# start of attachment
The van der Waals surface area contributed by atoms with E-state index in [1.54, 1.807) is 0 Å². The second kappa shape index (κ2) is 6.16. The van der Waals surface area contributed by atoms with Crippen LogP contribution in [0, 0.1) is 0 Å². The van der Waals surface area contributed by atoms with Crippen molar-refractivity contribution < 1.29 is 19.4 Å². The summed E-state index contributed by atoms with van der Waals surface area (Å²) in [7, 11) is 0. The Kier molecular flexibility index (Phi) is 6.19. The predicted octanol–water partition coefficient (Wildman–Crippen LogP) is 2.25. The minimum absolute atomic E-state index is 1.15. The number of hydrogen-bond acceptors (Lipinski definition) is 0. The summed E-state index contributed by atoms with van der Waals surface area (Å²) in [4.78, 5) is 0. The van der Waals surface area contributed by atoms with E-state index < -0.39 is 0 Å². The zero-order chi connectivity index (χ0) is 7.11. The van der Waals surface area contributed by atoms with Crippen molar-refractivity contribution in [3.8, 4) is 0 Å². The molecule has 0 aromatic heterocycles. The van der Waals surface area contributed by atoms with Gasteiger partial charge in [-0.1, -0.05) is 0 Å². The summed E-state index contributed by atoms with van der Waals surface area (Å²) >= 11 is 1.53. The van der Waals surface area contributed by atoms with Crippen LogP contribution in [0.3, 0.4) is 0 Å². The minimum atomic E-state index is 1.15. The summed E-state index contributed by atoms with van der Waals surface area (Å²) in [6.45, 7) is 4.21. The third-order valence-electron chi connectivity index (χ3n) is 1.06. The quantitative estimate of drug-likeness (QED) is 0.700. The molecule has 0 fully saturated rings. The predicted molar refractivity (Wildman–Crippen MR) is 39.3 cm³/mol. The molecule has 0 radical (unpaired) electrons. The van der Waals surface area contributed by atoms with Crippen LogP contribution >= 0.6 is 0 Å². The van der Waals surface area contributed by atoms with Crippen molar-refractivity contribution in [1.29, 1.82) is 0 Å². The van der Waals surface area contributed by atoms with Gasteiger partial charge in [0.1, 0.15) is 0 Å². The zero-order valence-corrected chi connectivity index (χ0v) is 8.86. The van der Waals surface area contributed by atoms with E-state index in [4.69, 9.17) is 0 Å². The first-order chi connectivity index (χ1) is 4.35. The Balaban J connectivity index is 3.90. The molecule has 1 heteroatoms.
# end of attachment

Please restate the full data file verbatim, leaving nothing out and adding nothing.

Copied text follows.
The van der Waals surface area contributed by atoms with E-state index in [1.54, 1.807) is 0 Å². The second kappa shape index (κ2) is 6.16. The van der Waals surface area contributed by atoms with Crippen LogP contribution in [0, 0.1) is 0 Å². The van der Waals surface area contributed by atoms with Crippen molar-refractivity contribution < 1.29 is 19.4 Å². The summed E-state index contributed by atoms with van der Waals surface area (Å²) in [7, 11) is 0. The Kier molecular flexibility index (Phi) is 6.19. The predicted octanol–water partition coefficient (Wildman–Crippen LogP) is 2.25. The minimum absolute atomic E-state index is 1.15. The number of hydrogen-bond acceptors (Lipinski definition) is 0. The summed E-state index contributed by atoms with van der Waals surface area (Å²) in [4.78, 5) is 0. The van der Waals surface area contributed by atoms with E-state index < -0.39 is 0 Å². The zero-order chi connectivity index (χ0) is 7.11. The van der Waals surface area contributed by atoms with Crippen molar-refractivity contribution in [3.8, 4) is 0 Å². The molecule has 0 aromatic heterocycles. The van der Waals surface area contributed by atoms with Gasteiger partial charge in [-0.1, -0.05) is 0 Å². The summed E-state index contributed by atoms with van der Waals surface area (Å²) >= 11 is 1.53. The van der Waals surface area contributed by atoms with Crippen LogP contribution in [0.3, 0.4) is 0 Å². The minimum atomic E-state index is 1.15. The summed E-state index contributed by atoms with van der Waals surface area (Å²) in [6.45, 7) is 4.21. The third-order valence-electron chi connectivity index (χ3n) is 1.06. The quantitative estimate of drug-likeness (QED) is 0.700. The molecule has 0 fully saturated rings. The predicted molar refractivity (Wildman–Crippen MR) is 39.3 cm³/mol. The molecule has 0 radical (unpaired) electrons. The van der Waals surface area contributed by atoms with Crippen LogP contribution >= 0.6 is 0 Å². The van der Waals surface area contributed by atoms with Crippen molar-refractivity contribution in [1.29, 1.82) is 0 Å². The van der Waals surface area contributed by atoms with Gasteiger partial charge in [0.1, 0.15) is 0 Å². The zero-order valence-corrected chi connectivity index (χ0v) is 8.86. The van der Waals surface area contributed by atoms with E-state index in [4.69, 9.17) is 0 Å². The first-order chi connectivity index (χ1) is 4.35. The Balaban J connectivity index is 3.90. The molecule has 1 heteroatoms.